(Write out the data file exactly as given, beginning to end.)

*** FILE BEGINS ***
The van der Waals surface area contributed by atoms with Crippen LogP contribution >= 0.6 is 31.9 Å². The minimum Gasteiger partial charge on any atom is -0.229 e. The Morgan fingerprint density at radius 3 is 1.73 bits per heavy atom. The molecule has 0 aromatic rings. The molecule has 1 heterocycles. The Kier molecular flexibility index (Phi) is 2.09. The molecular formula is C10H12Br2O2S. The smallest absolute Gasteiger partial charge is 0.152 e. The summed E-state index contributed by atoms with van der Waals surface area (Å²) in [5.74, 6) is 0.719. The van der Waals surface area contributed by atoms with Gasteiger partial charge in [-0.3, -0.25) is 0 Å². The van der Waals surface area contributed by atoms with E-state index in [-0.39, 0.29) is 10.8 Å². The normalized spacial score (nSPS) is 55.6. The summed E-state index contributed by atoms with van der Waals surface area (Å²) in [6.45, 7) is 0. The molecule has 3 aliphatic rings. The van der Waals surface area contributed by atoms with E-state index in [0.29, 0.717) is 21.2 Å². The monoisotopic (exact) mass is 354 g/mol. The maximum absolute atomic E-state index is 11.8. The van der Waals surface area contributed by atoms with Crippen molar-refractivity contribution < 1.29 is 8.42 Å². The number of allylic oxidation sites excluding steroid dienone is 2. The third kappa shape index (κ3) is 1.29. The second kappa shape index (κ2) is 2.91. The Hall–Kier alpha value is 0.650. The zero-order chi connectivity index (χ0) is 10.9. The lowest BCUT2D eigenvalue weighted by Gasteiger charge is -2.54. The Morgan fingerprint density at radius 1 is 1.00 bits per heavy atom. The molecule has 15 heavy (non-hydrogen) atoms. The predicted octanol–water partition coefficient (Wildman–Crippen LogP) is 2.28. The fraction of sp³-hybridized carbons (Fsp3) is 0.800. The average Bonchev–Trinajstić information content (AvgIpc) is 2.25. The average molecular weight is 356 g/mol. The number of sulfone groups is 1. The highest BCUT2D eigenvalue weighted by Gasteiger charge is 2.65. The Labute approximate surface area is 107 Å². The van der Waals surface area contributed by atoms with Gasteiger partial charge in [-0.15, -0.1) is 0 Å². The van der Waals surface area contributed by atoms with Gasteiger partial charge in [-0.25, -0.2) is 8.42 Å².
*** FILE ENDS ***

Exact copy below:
The van der Waals surface area contributed by atoms with Crippen LogP contribution >= 0.6 is 31.9 Å². The minimum Gasteiger partial charge on any atom is -0.229 e. The Morgan fingerprint density at radius 3 is 1.73 bits per heavy atom. The molecule has 0 aromatic rings. The molecule has 1 heterocycles. The Kier molecular flexibility index (Phi) is 2.09. The molecular formula is C10H12Br2O2S. The smallest absolute Gasteiger partial charge is 0.152 e. The summed E-state index contributed by atoms with van der Waals surface area (Å²) in [5.74, 6) is 0.719. The van der Waals surface area contributed by atoms with Gasteiger partial charge in [-0.3, -0.25) is 0 Å². The van der Waals surface area contributed by atoms with E-state index in [-0.39, 0.29) is 10.8 Å². The normalized spacial score (nSPS) is 55.6. The summed E-state index contributed by atoms with van der Waals surface area (Å²) in [6.45, 7) is 0. The molecule has 3 aliphatic rings. The van der Waals surface area contributed by atoms with E-state index in [0.29, 0.717) is 21.2 Å². The monoisotopic (exact) mass is 354 g/mol. The maximum absolute atomic E-state index is 11.8. The van der Waals surface area contributed by atoms with Crippen molar-refractivity contribution < 1.29 is 8.42 Å². The number of allylic oxidation sites excluding steroid dienone is 2. The third kappa shape index (κ3) is 1.29. The second kappa shape index (κ2) is 2.91. The Hall–Kier alpha value is 0.650. The zero-order chi connectivity index (χ0) is 10.9. The lowest BCUT2D eigenvalue weighted by Gasteiger charge is -2.54. The Morgan fingerprint density at radius 1 is 1.00 bits per heavy atom. The molecule has 15 heavy (non-hydrogen) atoms. The predicted octanol–water partition coefficient (Wildman–Crippen LogP) is 2.28. The fraction of sp³-hybridized carbons (Fsp3) is 0.800. The average Bonchev–Trinajstić information content (AvgIpc) is 2.25. The average molecular weight is 356 g/mol. The number of sulfone groups is 1. The highest BCUT2D eigenvalue weighted by Gasteiger charge is 2.65. The Labute approximate surface area is 107 Å². The van der Waals surface area contributed by atoms with Gasteiger partial charge in [-0.15, -0.1) is 0 Å². The van der Waals surface area contributed by atoms with Gasteiger partial charge in [-0.25, -0.2) is 8.42 Å².